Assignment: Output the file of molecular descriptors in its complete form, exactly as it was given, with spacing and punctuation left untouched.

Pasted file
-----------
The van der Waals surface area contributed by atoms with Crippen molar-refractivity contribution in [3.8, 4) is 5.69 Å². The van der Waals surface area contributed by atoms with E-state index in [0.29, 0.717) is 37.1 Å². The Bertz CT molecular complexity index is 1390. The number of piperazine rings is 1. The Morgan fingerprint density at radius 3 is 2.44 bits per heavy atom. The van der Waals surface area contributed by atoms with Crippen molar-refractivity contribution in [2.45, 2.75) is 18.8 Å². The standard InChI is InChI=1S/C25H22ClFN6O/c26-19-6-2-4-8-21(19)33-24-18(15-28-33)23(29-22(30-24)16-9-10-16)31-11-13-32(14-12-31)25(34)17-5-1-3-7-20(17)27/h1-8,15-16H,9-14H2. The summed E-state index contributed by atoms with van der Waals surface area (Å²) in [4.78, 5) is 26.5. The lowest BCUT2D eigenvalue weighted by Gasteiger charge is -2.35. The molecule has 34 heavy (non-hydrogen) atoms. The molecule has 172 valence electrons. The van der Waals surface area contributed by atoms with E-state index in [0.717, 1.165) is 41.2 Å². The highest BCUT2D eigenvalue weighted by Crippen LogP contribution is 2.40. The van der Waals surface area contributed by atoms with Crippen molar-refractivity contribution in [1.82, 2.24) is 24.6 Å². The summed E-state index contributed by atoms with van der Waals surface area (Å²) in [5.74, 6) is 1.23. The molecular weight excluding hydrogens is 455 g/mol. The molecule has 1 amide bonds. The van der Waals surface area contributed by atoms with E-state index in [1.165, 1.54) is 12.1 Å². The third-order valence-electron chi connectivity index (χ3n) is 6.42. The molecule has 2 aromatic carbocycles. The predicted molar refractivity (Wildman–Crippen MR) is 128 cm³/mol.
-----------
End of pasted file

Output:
The van der Waals surface area contributed by atoms with Crippen molar-refractivity contribution in [3.8, 4) is 5.69 Å². The van der Waals surface area contributed by atoms with E-state index in [0.29, 0.717) is 37.1 Å². The Bertz CT molecular complexity index is 1390. The number of piperazine rings is 1. The Morgan fingerprint density at radius 3 is 2.44 bits per heavy atom. The van der Waals surface area contributed by atoms with Crippen molar-refractivity contribution in [2.45, 2.75) is 18.8 Å². The standard InChI is InChI=1S/C25H22ClFN6O/c26-19-6-2-4-8-21(19)33-24-18(15-28-33)23(29-22(30-24)16-9-10-16)31-11-13-32(14-12-31)25(34)17-5-1-3-7-20(17)27/h1-8,15-16H,9-14H2. The summed E-state index contributed by atoms with van der Waals surface area (Å²) in [4.78, 5) is 26.5. The lowest BCUT2D eigenvalue weighted by Gasteiger charge is -2.35. The molecule has 34 heavy (non-hydrogen) atoms. The molecule has 172 valence electrons. The van der Waals surface area contributed by atoms with E-state index in [0.717, 1.165) is 41.2 Å². The highest BCUT2D eigenvalue weighted by Crippen LogP contribution is 2.40. The van der Waals surface area contributed by atoms with Crippen molar-refractivity contribution in [1.82, 2.24) is 24.6 Å². The summed E-state index contributed by atoms with van der Waals surface area (Å²) in [5.74, 6) is 1.23. The molecular weight excluding hydrogens is 455 g/mol. The molecule has 1 amide bonds. The van der Waals surface area contributed by atoms with E-state index in [1.165, 1.54) is 12.1 Å². The third-order valence-electron chi connectivity index (χ3n) is 6.42. The molecule has 2 aromatic carbocycles. The predicted molar refractivity (Wildman–Crippen MR) is 128 cm³/mol.